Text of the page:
What are the issues around measuring return on investment?

Digital channels are the most accountable of all media. Learning what to count, how to count it, and how to use what you count takes practice, but once you’re through the learning curve it’s easy to tell exactly what works, when and how. A few years back I started teaching the Digital Analytics Academy and quickly discovered why most web businesses are flying blind, failing to have the right key performance indicators in place, and why many more waste energy tracking the wrong thing altogether. The reality is that from each outbound email, to the click, the open rate, the follow-through and the break in a conversion process, the web can be the marketers best friend. It just takes time to find out what to trust and what to ignore. Get it right and your marketing becomes truly trackable and your KPIs really meaningful. And the biggest revelation of all? Once you’ve mastered web analytics and you know the cost per sale, revisit the value you get from marketing through your classic channels – that’s the most eye-opening lesson of all.

Where do you start in digital marketing?

Open the marketing magazines in any country and you’re greeted with a hundred demands: “your brand needs to be online, it needs a new micro-site, it needs email relationships, it needs to blog” – all of which can be daunting for the marketing team that’s just starting out on its first internet campaigns. But if the solutions the internet offers are the ‘sum of all other media’ combined, then why not harness that approach as a way of getting to grips with a firm’s first few online marketing plans?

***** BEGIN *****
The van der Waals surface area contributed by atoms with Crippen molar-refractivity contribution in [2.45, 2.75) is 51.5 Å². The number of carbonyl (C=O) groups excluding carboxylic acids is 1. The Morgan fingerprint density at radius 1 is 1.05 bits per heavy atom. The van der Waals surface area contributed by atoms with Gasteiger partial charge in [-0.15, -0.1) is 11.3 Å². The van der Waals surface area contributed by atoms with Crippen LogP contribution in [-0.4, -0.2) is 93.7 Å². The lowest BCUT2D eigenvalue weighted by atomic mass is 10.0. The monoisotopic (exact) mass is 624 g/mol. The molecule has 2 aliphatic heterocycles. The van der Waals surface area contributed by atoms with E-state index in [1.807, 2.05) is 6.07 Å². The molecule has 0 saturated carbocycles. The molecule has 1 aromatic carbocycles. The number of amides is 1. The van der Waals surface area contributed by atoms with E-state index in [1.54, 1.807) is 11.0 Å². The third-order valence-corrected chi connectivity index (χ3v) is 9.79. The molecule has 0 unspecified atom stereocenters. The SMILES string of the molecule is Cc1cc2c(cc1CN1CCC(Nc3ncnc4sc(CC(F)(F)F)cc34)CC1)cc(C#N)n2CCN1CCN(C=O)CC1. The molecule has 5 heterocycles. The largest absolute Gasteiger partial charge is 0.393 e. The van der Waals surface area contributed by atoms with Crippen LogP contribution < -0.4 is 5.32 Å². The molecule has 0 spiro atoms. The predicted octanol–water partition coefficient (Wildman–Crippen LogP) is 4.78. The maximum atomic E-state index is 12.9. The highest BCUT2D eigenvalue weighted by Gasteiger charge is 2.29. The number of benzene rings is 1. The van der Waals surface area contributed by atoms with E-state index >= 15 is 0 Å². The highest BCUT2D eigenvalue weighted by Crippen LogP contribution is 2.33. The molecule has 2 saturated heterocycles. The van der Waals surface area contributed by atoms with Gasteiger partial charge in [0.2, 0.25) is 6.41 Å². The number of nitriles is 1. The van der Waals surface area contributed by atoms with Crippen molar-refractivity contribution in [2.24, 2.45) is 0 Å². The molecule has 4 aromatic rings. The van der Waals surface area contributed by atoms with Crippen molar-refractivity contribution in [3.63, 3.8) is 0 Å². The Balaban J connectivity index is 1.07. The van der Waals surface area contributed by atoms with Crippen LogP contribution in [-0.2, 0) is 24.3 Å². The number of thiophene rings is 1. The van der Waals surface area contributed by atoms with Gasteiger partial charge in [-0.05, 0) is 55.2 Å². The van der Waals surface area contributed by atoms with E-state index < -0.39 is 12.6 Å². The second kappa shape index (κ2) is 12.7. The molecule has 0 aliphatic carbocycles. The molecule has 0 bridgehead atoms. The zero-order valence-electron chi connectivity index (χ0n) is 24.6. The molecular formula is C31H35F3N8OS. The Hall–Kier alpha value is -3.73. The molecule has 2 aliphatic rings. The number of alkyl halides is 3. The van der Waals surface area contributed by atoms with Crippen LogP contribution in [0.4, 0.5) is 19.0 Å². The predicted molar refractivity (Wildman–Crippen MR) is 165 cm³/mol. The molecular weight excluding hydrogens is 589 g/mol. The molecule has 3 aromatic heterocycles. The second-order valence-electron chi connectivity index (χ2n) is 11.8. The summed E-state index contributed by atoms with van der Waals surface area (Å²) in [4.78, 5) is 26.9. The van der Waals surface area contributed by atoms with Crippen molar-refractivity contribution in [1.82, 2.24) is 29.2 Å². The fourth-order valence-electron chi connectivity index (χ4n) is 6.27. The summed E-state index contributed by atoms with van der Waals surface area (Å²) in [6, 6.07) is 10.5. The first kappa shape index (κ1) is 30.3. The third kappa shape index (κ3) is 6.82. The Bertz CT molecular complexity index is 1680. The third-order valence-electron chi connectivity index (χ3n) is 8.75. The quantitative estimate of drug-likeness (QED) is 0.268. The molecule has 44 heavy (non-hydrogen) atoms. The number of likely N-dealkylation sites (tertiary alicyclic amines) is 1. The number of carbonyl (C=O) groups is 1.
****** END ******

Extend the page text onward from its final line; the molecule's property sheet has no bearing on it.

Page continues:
Treating online media as a mirror to classic media will help with unbundling the marketing channel mix, selecting the right advertising formats and building the right schedule of sites. For example, if a firm traditionally gets its customers through local telephone directories, then getting your listing into their online equivalent services naturally follows. Looking more closely at the advertising model will lead the marketing managers into search engines and the pay-per-click keyword advertising of both the global search brands and the strong national players.

If postal mail is the relationship tool, then email is the starting point online. If a sponsorship positions the brand in the right environment for the right audience offline, then a similar sponsorship on a web property could probably do the same. Coupons and promotions that work well in newspapers for retailers, can be mirrored on the web too. If partnerships work well in sporting events, then building a relationship with that sporting content online is worth checking out. Even television commercials that display the elegance of a new car can now be streamed on many high traffic media sites. Sure, the audience numbers and profile need to be checked and qualified, but this approach makes for a great start.